Ethics in Brief

Ethics in Brief is designed to present ethical issues that practitioners might well face on a daily basis. It is a service of the Legal Ethics Committee of the San Diego County Bar Association.

Communication with Clients — Utmost Importance

California attorneys are constantly reminded that the number one reason for complaints to the state bar about attorneys is the failure to respond to requests for information from clients. Why? Think about it.

Besides avoiding problems with the state bar by violating the California Rules of Professional Conduct, what does good communication do for you and your law practice?

  1. Fosters good relations with your client;
  2. can often provide you with additional information you weren’t aware of from the client and preempt problems down the road;
  3. can lead to additional referrals because you have stayed in communication; and,
  4. perhaps most important of all, it is one of the few things we can single-handedly control.

We can’t control what the court will do. We can’t control what opposing counsel will do. We can’t control how events can change things. We can, however, control how often we pick up the phone to call a client or write an email. We can also strive to control how our staff interacts with our clients by making sure they are in the loop on the cases, including knowing deadlines and court appearances approaching.

Setting aside for the moment these considerations that likely just fall in the realm of good business practices (which by the way, failure to know good business practices is another high-on-the-list reasons for state bar complaints) what are the rules?

California Rules of Professional Conduct (CRPC) Rule 3-500 requires that we keep our clients “reasonably informed about significant developments relating to the employment or representation.” The rule goes on to state that this includes “promptly complying with reasonable requests for information and copies of significant documents when necessary . . .” (emphasis added).

Rule 3-510 requires the communication of settlement offers along with “all terms and conditions of any offer made to the client in a criminal matter; and all amounts, terms, and conditions of any written offer of settlement made to client in all other matters.” Again, the rules state this will be done “promptly.”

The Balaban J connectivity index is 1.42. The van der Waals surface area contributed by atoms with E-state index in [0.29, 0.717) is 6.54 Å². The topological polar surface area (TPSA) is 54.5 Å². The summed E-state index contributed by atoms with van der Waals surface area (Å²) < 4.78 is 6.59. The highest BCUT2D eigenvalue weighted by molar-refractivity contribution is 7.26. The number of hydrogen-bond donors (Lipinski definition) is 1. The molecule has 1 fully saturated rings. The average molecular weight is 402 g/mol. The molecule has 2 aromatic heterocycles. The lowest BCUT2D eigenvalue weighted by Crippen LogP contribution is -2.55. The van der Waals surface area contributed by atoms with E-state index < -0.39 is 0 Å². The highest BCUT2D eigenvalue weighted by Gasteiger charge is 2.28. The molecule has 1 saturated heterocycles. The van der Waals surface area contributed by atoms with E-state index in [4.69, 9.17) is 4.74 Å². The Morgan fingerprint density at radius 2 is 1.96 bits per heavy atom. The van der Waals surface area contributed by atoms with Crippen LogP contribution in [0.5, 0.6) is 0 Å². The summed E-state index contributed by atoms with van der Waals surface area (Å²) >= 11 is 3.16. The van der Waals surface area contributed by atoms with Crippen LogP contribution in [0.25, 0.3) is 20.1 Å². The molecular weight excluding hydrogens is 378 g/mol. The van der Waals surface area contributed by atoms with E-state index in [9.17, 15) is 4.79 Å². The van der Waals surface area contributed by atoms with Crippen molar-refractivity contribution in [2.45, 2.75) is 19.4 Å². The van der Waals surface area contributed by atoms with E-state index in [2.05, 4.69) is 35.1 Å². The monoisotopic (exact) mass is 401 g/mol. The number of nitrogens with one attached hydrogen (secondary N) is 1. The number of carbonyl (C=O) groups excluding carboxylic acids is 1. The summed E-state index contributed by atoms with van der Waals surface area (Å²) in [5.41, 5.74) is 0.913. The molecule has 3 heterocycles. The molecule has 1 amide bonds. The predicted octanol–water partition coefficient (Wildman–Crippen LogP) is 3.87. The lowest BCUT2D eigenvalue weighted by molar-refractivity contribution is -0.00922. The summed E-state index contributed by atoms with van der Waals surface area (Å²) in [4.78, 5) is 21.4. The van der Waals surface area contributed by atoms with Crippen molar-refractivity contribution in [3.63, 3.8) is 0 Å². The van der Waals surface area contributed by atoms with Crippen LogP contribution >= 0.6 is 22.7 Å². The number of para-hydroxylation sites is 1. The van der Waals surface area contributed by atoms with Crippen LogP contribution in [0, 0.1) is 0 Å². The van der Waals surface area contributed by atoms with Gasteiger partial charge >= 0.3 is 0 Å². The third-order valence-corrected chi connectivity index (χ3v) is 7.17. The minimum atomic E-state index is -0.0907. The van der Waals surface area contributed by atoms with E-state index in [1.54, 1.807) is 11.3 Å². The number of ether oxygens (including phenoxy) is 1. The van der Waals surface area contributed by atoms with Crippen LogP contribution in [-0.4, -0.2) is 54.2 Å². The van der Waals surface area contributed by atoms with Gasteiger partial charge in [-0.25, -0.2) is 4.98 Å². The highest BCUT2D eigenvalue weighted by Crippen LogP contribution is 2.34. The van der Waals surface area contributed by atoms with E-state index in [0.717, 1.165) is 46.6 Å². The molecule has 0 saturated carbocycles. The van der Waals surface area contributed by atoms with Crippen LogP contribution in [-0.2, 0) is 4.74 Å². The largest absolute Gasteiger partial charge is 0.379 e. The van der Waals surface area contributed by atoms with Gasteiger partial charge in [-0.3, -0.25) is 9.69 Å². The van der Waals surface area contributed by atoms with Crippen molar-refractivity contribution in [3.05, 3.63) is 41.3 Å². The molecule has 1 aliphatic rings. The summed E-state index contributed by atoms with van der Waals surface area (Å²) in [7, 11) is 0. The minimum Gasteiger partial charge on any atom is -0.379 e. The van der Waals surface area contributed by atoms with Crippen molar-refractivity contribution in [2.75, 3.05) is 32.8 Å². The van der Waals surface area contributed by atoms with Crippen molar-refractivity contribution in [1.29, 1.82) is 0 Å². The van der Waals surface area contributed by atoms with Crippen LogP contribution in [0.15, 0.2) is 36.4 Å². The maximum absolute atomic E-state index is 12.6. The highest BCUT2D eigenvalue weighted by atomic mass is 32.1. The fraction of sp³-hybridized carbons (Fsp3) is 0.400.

These communications must be made within the current rules. We all know that we must maintain our communications confidential. To drive this point home, both the Business and Professions Code 6068(e)(1) states we must “maintain inviolate the confidence, and at every peril to himself or herself to preserve the secrets, of his or her client,” and CRPC 3-100 restates it by referencing B&P §6068 and stating information can only be revealed with “informed consent of the client.”

In these days of hacking, cyber-thefts and malware we are responsible for taking reasonable steps toward preserving our client’s confidential communications. One step is discussing it with your client and placing it in your retainer agreement that your client’s emails are not always confidential. For example, the use of a company email when the company’s policies allow for their access to employees' emails calls for your client to set up a separate email for you to communicate with the client confidentially.

We all have experienced pesky and annoying clients. But the rules don’t provide an exception as to those clients. Seldom does procrastination as to your communication make it any better. The rules require your “prompt” communications with your client, good business practices dictate it and avoidance of state bar problems make it an excellent practice. We should all endeavor to lower the lack of communication from the top reasons for state bar complaints.

-- Michael Crowley

**No portion of this summary is intended to constitute legal advice. Be sure to perform independent research and analysis. Any views expressed are those of the author only and not of the SDCBA or its Legal Ethics Committee.**